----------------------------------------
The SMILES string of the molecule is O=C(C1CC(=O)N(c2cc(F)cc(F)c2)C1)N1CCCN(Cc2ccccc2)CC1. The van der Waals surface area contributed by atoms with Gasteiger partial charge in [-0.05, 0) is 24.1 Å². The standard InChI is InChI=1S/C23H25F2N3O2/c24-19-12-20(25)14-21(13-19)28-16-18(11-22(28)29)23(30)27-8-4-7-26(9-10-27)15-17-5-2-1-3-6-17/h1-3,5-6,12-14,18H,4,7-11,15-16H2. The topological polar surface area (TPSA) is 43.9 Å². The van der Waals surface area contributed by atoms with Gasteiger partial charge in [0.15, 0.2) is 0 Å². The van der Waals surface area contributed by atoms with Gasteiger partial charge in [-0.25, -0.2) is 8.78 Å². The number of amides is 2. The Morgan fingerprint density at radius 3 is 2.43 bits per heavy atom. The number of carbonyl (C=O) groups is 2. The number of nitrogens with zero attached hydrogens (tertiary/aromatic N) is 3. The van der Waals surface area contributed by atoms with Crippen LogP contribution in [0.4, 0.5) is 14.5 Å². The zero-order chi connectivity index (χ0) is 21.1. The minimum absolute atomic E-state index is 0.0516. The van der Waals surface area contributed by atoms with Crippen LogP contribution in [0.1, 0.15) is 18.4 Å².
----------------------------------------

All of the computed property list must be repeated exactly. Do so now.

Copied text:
The SMILES string of the molecule is O=C(C1CC(=O)N(c2cc(F)cc(F)c2)C1)N1CCCN(Cc2ccccc2)CC1. The van der Waals surface area contributed by atoms with Gasteiger partial charge in [-0.05, 0) is 24.1 Å². The standard InChI is InChI=1S/C23H25F2N3O2/c24-19-12-20(25)14-21(13-19)28-16-18(11-22(28)29)23(30)27-8-4-7-26(9-10-27)15-17-5-2-1-3-6-17/h1-3,5-6,12-14,18H,4,7-11,15-16H2. The topological polar surface area (TPSA) is 43.9 Å². The van der Waals surface area contributed by atoms with Gasteiger partial charge in [0.15, 0.2) is 0 Å². The van der Waals surface area contributed by atoms with Gasteiger partial charge in [-0.25, -0.2) is 8.78 Å². The number of amides is 2. The Morgan fingerprint density at radius 3 is 2.43 bits per heavy atom. The number of carbonyl (C=O) groups is 2. The number of nitrogens with zero attached hydrogens (tertiary/aromatic N) is 3. The van der Waals surface area contributed by atoms with Crippen LogP contribution in [0.4, 0.5) is 14.5 Å². The zero-order chi connectivity index (χ0) is 21.1. The minimum absolute atomic E-state index is 0.0516. The van der Waals surface area contributed by atoms with Crippen LogP contribution in [0.1, 0.15) is 18.4 Å².